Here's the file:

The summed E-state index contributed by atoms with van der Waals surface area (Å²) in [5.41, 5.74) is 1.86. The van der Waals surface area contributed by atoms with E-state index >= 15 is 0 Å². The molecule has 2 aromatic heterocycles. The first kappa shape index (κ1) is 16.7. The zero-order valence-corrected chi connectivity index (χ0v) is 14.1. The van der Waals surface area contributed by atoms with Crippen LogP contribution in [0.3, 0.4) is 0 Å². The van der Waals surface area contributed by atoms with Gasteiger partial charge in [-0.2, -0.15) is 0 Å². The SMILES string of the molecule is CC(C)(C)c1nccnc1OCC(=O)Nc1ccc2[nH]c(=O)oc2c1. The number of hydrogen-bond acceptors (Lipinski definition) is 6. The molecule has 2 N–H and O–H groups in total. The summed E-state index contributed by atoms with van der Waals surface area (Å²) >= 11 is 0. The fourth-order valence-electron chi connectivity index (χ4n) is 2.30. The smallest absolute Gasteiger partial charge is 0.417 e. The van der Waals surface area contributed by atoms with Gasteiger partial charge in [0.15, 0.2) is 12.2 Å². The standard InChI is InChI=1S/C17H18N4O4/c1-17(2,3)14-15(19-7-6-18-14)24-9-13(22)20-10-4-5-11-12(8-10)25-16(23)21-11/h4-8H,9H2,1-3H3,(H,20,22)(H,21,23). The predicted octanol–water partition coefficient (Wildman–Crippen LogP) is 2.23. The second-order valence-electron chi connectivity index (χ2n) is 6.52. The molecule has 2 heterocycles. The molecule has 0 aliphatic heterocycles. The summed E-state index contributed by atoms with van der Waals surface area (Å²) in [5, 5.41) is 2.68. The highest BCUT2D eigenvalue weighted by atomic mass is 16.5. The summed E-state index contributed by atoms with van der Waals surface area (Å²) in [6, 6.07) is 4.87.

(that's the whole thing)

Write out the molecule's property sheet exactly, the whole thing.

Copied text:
The summed E-state index contributed by atoms with van der Waals surface area (Å²) in [5.41, 5.74) is 1.86. The van der Waals surface area contributed by atoms with E-state index >= 15 is 0 Å². The molecule has 2 aromatic heterocycles. The first kappa shape index (κ1) is 16.7. The zero-order valence-corrected chi connectivity index (χ0v) is 14.1. The van der Waals surface area contributed by atoms with Crippen LogP contribution in [0.3, 0.4) is 0 Å². The van der Waals surface area contributed by atoms with Gasteiger partial charge in [-0.2, -0.15) is 0 Å². The SMILES string of the molecule is CC(C)(C)c1nccnc1OCC(=O)Nc1ccc2[nH]c(=O)oc2c1. The number of hydrogen-bond acceptors (Lipinski definition) is 6. The molecule has 2 N–H and O–H groups in total. The summed E-state index contributed by atoms with van der Waals surface area (Å²) >= 11 is 0. The fourth-order valence-electron chi connectivity index (χ4n) is 2.30. The smallest absolute Gasteiger partial charge is 0.417 e. The van der Waals surface area contributed by atoms with Gasteiger partial charge in [0.15, 0.2) is 12.2 Å². The standard InChI is InChI=1S/C17H18N4O4/c1-17(2,3)14-15(19-7-6-18-14)24-9-13(22)20-10-4-5-11-12(8-10)25-16(23)21-11/h4-8H,9H2,1-3H3,(H,20,22)(H,21,23). The predicted octanol–water partition coefficient (Wildman–Crippen LogP) is 2.23. The second-order valence-electron chi connectivity index (χ2n) is 6.52. The molecule has 2 heterocycles. The molecule has 0 aliphatic heterocycles. The summed E-state index contributed by atoms with van der Waals surface area (Å²) in [5, 5.41) is 2.68. The highest BCUT2D eigenvalue weighted by atomic mass is 16.5. The summed E-state index contributed by atoms with van der Waals surface area (Å²) in [6, 6.07) is 4.87.